Mamihlapinatapei (Yagan, an indigenous language of Tierra del Fuego): The wordless yet meaningful look shared by two people who desire to initiate something, but are both reluctant to start. Oh yes, this is an exquisite word, compressing a thrilling and scary relationship moment. It’s that delicious, cusp-y moment of imminent seduction. Neither of you has mustered the courage to make a move, yet. Hands haven’t been placed on knees; you’ve not kissed. But you’ve both conveyed enough to know that it will happen soon… very soon.
Yuanfen(Chinese): A relationship by fate or destiny. This is a complex concept. It draws on principles of predetermination in Chinese culture, which dictate relationships, encounters and affinities, mostly among lovers and friends.From what I glean, in common usage yuanfen means the “binding force” that links two people together in any relationship. But interestingly, “fate” isn’t the same thing as “destiny.” Even if lovers are fated to find each other they may not end up together. The proverb, “have fate without destiny,” describes couples who meet, but who don’t stay together, for whatever reason. It’s interesting, to distinguish in love between the fated and the destined. Romantic comedies, of course, confound the two.
Cafuné (Brazilian Portuguese): The act of tenderly running your fingers through someone’s hair.
Retrouvailles (French):  The happiness of meeting again after a long time. This is such a basic concept, and so familiar to the growing ranks of commuter relationships, or to a relationship of lovers, who see each other only periodically for intense bursts of pleasure. I’m surprised we don’t have any equivalent word for this subset of relationship bliss. It’s a handy one for modern life.
Ilunga (Bantu): A person who is willing to forgive abuse the first time; tolerate it the second time, but never a third time.Apparently, in 2004, this word won the award as the world’s most difficult to translate. Although at first, I thought it did have a clear phrase equivalent in English: It’s the “three strikes and you’re out” policy. But ilunga conveys a subtler concept, because the feelings are different with each “strike.” The word elegantly conveys the progression toward intolerance, and the different shades of emotion that we feel at each stop along the way. Ilunga captures what I’ve described as the shade of gray complexity in marriages—Not abusive marriages, but marriages that involve infidelity, for example.  We’ve got tolerance, within reason, and we’ve got gradations of tolerance, and for different reasons. And then, we have our limit. The English language to describe this state of limits and tolerance flattens out the complexity into black and white, or binary code. You put up with it, or you don’t.  You “stick it out,” or not.Ilunga restores the gray scale, where many of us at least occasionally find ourselves in relationships, trying to love imperfect people who’ve failed us and whom we ourselves have failed.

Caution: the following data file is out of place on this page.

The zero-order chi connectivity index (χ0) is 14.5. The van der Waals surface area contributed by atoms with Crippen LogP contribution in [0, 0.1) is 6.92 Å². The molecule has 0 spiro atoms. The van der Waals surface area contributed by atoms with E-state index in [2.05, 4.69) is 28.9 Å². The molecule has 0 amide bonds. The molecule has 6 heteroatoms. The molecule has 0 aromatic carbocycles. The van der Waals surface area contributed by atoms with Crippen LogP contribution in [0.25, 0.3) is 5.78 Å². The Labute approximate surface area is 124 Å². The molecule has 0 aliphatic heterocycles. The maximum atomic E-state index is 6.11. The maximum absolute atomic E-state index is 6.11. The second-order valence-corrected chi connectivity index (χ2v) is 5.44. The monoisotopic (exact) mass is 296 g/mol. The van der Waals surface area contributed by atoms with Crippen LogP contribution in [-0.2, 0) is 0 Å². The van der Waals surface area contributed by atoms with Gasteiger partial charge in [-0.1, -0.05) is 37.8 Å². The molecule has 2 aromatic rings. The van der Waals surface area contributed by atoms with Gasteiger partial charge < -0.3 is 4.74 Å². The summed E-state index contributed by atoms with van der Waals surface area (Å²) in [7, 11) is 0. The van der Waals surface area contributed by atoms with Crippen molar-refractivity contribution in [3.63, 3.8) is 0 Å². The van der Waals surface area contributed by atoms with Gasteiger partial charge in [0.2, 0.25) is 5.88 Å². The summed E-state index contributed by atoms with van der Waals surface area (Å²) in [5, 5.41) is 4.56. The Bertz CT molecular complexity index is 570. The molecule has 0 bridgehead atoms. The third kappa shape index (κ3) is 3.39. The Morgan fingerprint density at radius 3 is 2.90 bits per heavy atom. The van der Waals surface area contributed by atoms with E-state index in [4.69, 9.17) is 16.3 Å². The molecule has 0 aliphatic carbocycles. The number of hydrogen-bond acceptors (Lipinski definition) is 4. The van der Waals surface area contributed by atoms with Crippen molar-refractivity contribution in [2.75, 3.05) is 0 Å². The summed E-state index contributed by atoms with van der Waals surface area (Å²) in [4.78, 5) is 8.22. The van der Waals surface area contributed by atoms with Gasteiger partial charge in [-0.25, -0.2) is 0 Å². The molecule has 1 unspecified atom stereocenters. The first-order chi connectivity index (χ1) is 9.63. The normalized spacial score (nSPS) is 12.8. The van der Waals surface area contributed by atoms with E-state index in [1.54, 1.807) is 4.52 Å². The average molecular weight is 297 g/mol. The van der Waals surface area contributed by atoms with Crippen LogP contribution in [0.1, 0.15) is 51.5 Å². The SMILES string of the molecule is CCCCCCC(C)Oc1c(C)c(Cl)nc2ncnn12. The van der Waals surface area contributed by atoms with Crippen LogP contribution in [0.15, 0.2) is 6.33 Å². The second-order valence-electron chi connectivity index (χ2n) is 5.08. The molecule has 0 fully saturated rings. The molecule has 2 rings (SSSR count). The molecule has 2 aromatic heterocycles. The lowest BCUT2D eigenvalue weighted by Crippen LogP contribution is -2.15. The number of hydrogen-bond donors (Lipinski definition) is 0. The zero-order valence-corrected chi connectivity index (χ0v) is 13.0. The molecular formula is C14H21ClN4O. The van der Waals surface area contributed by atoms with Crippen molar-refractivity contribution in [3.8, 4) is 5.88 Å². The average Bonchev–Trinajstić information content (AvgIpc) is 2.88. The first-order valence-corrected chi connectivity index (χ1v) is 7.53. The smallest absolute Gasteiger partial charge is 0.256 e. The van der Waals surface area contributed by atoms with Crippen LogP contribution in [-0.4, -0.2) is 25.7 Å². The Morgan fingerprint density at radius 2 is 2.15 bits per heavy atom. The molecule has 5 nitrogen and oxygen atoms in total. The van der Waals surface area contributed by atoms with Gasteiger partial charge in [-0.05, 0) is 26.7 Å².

La Douleur Exquise (French): The heart-wrenching pain of wanting someone you can’t have.When I came across this word I thought of “unrequited” love. It’s not quite the same, though. “Unrequited love” describes a relationship state, but not a state of mind. Unrequited love encompasses the lover who isn’t reciprocating, as well as the lover who desires. La douleur exquise gets at the emotional heartache, specifically, of being the one whose love is unreciprocated.
Koi No Yokan (Japanese): The sense upon first meeting a person that the two of you are going to fall into love. This is different than “love at first sight,” since it implies that you might have a sense of imminent love, somewhere down the road, without yet feeling it. The term captures the intimation of inevitable love in the future, rather than the instant attraction implied by love at first sight.
Ya’aburnee(Arabic): “You bury me.” It’s a declaration of one’s hope that they’ll die before another person, because of how difficult it would be to live without them.The online dictionary that lists this word calls it “morbid and beautiful.” It’s the “How Could I Live Without You?” slickly insincere cliché of dating, polished into a more earnest, poetic term. 
Forelsket: (Norwegian):  The euphoria you experience when you’re first falling in love.This is a wonderful term for that blissful state, when all your senses are acute for the beloved, the pins and needles thrill of the novelty. There’s a phrase in English for this, but it’s clunky. It’s “New Relationship Energy,” or NRE.
Saudade (Portuguese): The feeling of longing for someone that you love and is lost. Another linguist describes it as a “vague and constant desire for something that does not and probably cannot exist.”It’s interesting that saudade accommodates in one word the haunting desire for a lost love, or for an imaginary, impossible, never-to-be-experienced love. Whether the object has been lost or will never exist, it feels the same to the seeker, and leaves her in the same place:  She has a desire with no future. Saudade doesn’t distinguish between a ghost, and a fantasy. Nor do our broken hearts, much of the time.

472239364:

gearsngarterstheremina:

Top 10 Relationship Words Not Translatable into English

Compiled by Pamela Haag at BigThink:

  1. Mamihlapinatapei (Yagan, an indigenous language of Tierra del Fuego): The wordless yet meaningful look shared by two people who desire to initiate something, but are both reluctant to start.